I have a connector wire from rice cooker, which is faulty.

It consists of 2 fuses sefuse sf139e 142c 10a connected by some funny looking connector.

Please refer to the image here: enter image description here enter image description here

Either 1 of both fuses are blown. Before I order a new fuse, can I:

  1. Cut off both fuses
  2. Solder a new fuses with a normal wiring?

Can the normal soldering wire withstand the high temperature current?

Or am I better off to buy a new rice cooker to be at a safe side?

  • I would be leery of soldering, as the heat could damage the fuses. However, if you clamped pliers or some such tightly on the wire while soldering, that would likely protect the fuses. (Note that the "funny looking connectors" are bog standard crimp connections.)
    – Hot Licks
    May 24 at 22:33
  • Have you tested to see if fuses are working or not? If wire gets hot enough to melt solder, you have other nasty problems to deal with. To repair or replace depends price of parts compared to new, and the cause of problem in first place. Blown fuse is usually only symptom of problem.
    – crip659
    May 24 at 22:33
  • did something unusual happen prior to the cooker not working anymore?
    – dandavis
    May 25 at 6:35
  • @dandavis, nothing usual. Just I used multimeter to check connection between two end points, & there is no connection.
    – hunterex
    May 25 at 12:23
  • @crip659, how do I test the individual fuse?
    – hunterex
    May 25 at 12:23

Those are thermal fuses if you mechanically twist the wire together prior to soldering you will probably be fine 142c is about 287f that is 1/2 the melting point of most solders but I would twist together or western Union splice prior to soldering and the new fuses should blow long before the solder melts. I have fixed coffee pots that have similar fuses same method / 60/40 Rosen core solder (its outside the cooking area if concerned about lead, or use lead free solder). I put heat sinks on the wires and a quick solder did it on more than 1 coffee pot.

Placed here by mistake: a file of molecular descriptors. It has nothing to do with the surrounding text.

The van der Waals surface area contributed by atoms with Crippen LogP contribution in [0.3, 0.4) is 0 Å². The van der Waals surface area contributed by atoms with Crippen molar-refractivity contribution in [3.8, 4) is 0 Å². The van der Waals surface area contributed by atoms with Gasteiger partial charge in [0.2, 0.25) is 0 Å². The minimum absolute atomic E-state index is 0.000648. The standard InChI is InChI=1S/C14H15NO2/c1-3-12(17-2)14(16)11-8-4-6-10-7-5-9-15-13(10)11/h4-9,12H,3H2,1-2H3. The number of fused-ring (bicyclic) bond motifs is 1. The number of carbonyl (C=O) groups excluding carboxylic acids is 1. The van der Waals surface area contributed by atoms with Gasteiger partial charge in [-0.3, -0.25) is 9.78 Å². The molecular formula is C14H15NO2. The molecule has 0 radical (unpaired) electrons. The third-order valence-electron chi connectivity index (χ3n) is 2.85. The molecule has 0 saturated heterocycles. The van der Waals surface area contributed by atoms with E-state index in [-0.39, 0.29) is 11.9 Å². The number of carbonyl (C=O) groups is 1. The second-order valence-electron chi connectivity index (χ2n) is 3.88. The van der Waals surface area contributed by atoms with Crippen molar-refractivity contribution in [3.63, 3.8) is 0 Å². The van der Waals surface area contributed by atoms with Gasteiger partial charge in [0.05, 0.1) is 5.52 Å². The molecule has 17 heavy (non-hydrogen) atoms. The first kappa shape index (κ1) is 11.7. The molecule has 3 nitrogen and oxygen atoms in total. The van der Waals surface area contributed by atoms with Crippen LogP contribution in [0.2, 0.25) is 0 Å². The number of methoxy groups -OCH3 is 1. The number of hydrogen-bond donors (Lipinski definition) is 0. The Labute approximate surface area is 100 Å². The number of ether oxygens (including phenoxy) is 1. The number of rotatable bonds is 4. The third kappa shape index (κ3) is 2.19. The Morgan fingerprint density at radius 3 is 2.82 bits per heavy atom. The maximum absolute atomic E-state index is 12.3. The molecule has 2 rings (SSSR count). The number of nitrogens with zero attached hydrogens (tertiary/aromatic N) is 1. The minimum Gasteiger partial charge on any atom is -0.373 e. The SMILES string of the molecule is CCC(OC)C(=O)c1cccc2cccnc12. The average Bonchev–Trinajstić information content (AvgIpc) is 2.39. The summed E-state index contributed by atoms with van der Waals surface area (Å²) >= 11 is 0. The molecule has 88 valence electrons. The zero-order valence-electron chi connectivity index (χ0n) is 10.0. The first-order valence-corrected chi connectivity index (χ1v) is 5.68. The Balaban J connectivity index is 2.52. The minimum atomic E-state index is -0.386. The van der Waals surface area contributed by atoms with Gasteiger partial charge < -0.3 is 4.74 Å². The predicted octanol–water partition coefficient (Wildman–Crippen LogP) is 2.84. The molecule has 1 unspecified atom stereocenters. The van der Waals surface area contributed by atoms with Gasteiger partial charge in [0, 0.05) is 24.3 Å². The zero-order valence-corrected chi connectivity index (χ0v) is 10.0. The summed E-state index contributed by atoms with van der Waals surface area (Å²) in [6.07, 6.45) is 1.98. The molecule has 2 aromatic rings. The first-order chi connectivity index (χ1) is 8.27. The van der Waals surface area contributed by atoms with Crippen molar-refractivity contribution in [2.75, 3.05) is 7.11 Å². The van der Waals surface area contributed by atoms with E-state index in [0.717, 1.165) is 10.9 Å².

• 1
    fixed a few myself... needed my soldering gun instead of my soldering iron. +1
    – JACK
    May 24 at 23:26
  • As long as you don’t over heat the fuses just about anything should work.
    – Ed Beal
    May 24 at 23:42
  • Please re-consider your answer. This important connection should actually NOT be soldered because a failed coil can overheat and potentially melt the solder before the fuse blows (if the fuse can and something metal or wet were touching for example), leaving a mains conductor dangling (a twist is hardly secure), which could produce a short, which could produce a fire. That's why it's crimped: safety, not cheapness; those connectors take more work ($$$) than solder, and they wouldn't add them if they didn't have to - they know how to heatsink.
    – dandavis
    May 25 at 6:44
  • @dandavis, did you suggest that both fuses should not be connected by a normal DIY soldering work?
    – hunterex
    May 25 at 12:21
  • @dandavis please read the answer the melting point of the solder is 2x of the fuse. Rice cookers and coffee pots do not use coils they use fire rods / calrods or other similar heating elements, a good tight western Union splice would be sufficient alone but a better connection with solder is normal. Even mains power is allowed to be soldered by code and by manufacturers instructions. I have 500 amp pin and sleeve plugs that require solder on the mains the ground is clamped, but only solder on the 3 phase 480 conductors no twist even just solder.
    – Ed Beal
    May 25 at 13:35

I would order new fuses instead of buying new rice cooker. Fuses are there to protect your rice cooker and not render it useless therefore buy new fuses and enjoy using it for many years to come. Typically, there would be markings on the fuses, just punch those in to google and I'm sure you'll find some online. I would crimp them and then solder over the crimp.

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